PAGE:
Bitcoin has just gone through its third ‘halving’ since it launched 11 years ago. The event takes place roughly every four years to cut the reward given to miners for solving complex mathematical problems using high-powered computers. Halving was written into bitcoin’s code by its pseudonymous creator Satoshi Nakamoto in order to manage inflation. Monday’s halving event means that the reward for solving algorithms has been cut by 50%: from 12.5 to 6.25 new coins. Currently roughly 18.5 million bitcoin have been mined out of 21 million.
Looking at the bitcoin daily chart above, we can see that price actually sold off in the days leading up to the event. Historically, the halving events have been followed by major rallies in price over time. Debate rages over whether the latest halving event will trigger another bull run, or if the event is already priced in.
Some analysts argue that after the halving, the incentive for miners is dampened and they may shift their attention to other cryptocurrencies, which could put pressure on Bitcoin’s price. Meanwhile, bulls point to the unprecedented monetary stimulus that has been unleashed to offset the economic fallout from the Coronavirus pandemic. As traditional currencies are devalued and inflation fears rise, many investors are looking to alternative stores of value such as bitcoin and gold.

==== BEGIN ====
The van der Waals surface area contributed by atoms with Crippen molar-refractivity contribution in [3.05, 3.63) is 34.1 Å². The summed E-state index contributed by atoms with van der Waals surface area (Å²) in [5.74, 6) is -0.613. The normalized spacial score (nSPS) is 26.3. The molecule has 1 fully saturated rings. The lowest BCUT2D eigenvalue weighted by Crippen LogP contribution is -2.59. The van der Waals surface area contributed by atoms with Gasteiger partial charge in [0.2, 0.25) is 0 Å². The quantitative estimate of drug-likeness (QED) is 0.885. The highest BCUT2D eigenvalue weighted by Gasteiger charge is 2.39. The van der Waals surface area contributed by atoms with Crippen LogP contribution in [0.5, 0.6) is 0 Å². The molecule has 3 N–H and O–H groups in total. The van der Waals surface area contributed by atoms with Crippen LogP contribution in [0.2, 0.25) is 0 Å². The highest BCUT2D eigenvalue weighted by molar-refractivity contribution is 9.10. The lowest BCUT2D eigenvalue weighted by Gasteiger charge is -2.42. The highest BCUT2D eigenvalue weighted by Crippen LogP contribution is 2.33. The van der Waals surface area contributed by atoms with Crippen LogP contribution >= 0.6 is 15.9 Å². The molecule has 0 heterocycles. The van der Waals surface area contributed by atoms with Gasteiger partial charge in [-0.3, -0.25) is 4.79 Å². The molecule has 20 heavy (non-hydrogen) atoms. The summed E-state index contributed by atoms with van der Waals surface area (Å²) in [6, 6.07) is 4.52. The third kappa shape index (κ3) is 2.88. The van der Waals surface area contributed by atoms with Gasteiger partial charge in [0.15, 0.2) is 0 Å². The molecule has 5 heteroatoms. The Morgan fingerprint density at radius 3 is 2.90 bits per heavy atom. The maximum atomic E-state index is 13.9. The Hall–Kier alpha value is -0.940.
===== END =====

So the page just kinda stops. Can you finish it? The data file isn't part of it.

Bitcoin soared above the major psychological level of $10,000 last week, after Bloomberg reported that legendary investor Paul Tudor Jones embraces bitcoin as a hedge against inflation.
The November 2012 halving resulted in the reduction of the mining reward from 50 bitcoins to 25 and in July 2016 it was further cut to 12.5 bitcoin. Here’s the monthly chart showing what happened after the November 2012 halving:
And here is the monthly chart showing the aftermath of the July 2016 halving:
In both cases we can see that the halvings preceded rallies, but the large moves did not take place immediately. In the case of 2012, the big spike in price did not come for a year – until November of 2017. After the 2016 halving, the dramatic rise in price began in May of 2017. Even if the bulls are right, they may have to wait some time, if history is indeed to repeat itself, or at least rhyme.